Accessibility links

Russia: Yeltsin's Anti-Corruption Decree Leaves Loopholes-- An Analysis

  • Floriana Fossato

Moscow, 11 April 1997 (RFE/RL) - Olgas Larina, a 66-year-old pensioner and former school teacher, sells wild spinach and onions near a metro station in downtown Moscow. She says she knows nothing about new anti-corruption measures announced this week by Russian president Boris Yeltsin. "Ending officials' corruption? Not in this country," she says with a laugh.

Olga, like many Russian citizens, received only last month her January pension of $63. And she says she is convinced unpaid pensions and salaries never get to Russian workers and pensioners because "officials at all levels get rich at citizens' expense." She adds: "Anyway, Russia would not have enough jails for all the officials who take bribes." And she concludes that Yeltsin "has launched many anti-corruption fights in the past and too few officials have been jailed. This time it will be the same."

In a radio address to the Federation yesterday, Yeltsin tried to persuade citizens like Olga that they are wrong and that there are measures, other than ineffective criminal punishment, to discourage bribery. Yeltsin said, this time, he's seriously determined and has the political will to end the official corruption that has crippled Russia's reform prospects, and disillusioned citizens.

"The openness of budget spending is the only guarantee against the wide scale misuse of state money," said Yeltsin, explaining the main drive behind a politically sensitive decree he signed Tuesday. The decree requires that government purchases and services be subject to competitive biddings in open tenders. Currently, Government contracts are rendered in secret, allowing widespread bribery. Secret deals with federal contractors are seen as a major source of illicit income for many officials at all levels.

New First Deputy prime Minister Boris Nemtsov tomorrow is due to chair a meeting of Government officials, to detail how federal contracts are to be granted by fair and open tenders.

Yeltsin's decree gives a legal framework for all budget spending, except the payment of salaries and pensions in the state sector. Government contracts include virtually everything, from the purchase of goods for the army, to banking services and construction projects.

The decree is a two-page document, but enclosed are 23 pages illustrating in detail the mechanisms of tenders and the role of government institutions.

Natalya Nikitina, an Economy Ministry official who participated in drafting the document, says this a major novelty in legal terms. Nikitina says the mechanism of tenders for Government contracts had never been spelled out before.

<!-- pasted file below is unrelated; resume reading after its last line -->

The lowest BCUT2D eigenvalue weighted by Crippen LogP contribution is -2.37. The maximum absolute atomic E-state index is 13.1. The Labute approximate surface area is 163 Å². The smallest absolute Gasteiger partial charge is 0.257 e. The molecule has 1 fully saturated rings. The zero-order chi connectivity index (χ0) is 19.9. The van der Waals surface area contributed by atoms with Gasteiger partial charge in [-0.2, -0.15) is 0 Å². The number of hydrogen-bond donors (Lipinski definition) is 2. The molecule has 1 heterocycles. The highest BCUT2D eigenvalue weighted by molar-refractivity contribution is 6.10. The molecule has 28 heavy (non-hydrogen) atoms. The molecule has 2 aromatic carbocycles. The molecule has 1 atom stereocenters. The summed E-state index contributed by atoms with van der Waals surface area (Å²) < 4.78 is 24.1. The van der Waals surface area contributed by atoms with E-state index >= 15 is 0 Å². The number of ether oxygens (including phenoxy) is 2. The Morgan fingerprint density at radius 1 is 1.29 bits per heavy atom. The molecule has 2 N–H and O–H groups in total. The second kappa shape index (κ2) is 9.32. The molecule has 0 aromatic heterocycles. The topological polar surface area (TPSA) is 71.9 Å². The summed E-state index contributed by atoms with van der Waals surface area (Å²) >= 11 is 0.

The deputy chairman of the State Duma's budget committee, independent deputy Aleksandr Zhukov, estimates the measure may save up to one quarter of the budget spending, therefore contributing to reducing the budget deficit.

However, Grigory Yavlinsky, a reformist and critic of Yeltsin, tells RFE/RL that the decree has nebulous wording that leaves at least several huge loopholes for corrupt officials to get around it.

According to a copy of the decree obtained by RFE/RL, the Government reserves the right to organize tenders with limited participation -- and, participation is not solely limited to concerns for national security and defense. Other possible reasons are foreseen, such as the costly organization of some tenders, and the urgent needs for certain contracts, not allowing the time frame for the tenders' organization.

It is also possible for the government to decide simply that "limited participation is the best possible way" to conduct a tender.

The main loophole is the two-months term given to the Government in order to establish a list of purchases that will not undergo tenders under any circumstances. Observers fear that the most important deals may continue to be conducted behind closed doors, at least for the next two months. Government officials say, in private conversation, that this last point was not present in the draft and was introduced on the way to Yeltsin's desk.

This may have been the price to pay to swiftly cut through layers of feuding bureaucrats in Government and in the Presidential administration, who promote different industrial and financial lobbies.

State Duma Deputy Chairman Aleksandr Shokhin says "nothing new has basically been invented" with the decree. He says the document had existed in draft form for more than two years. But, Shokhin says, no former cabinet official had been able to organize successfully the paper's way from government offices to Yeltsin's desk.

Last month, Yeltsin promised in his state-of-the-Federation address to boost reform and fight what he called the incompetence of the former cabinet. The address was followed by the formation of a new Government, led by the two First Deputy Prime Ministers, Anatoly Chubais and Boris Nemtsov.

Many observers expressed doubts that Nemtsov, a brilliant but provincial governor, could manage to work successfully in team with Chubais, a man seen as already consumed by all sorts of Moscow political intrigues.

But Yeltsin's signing of the decree, just a few weeks after his pledge to boost reform, is a powerful sign that Nemtsov and Chubais can work effectively together, at least for the moment. The decree was drafted by officials close to Chubais, but it reached Yeltsin's desk thanks to Nemtsov.

In an interview with the "New York Times," published before the signing, Nemtsov said he had been instrumental in pushing the draft through all the levels of Russian bureaucracy. He said he had "personally rang every clerk in the Kremlin, to make sure it did not get sidetracked." Nemtsov promised Yeltsin would sign the decree this week. His confidence -- regarded as naive by several Kremlin observers and insiders -- proved right. Yeltsin signed the decree Tuesday.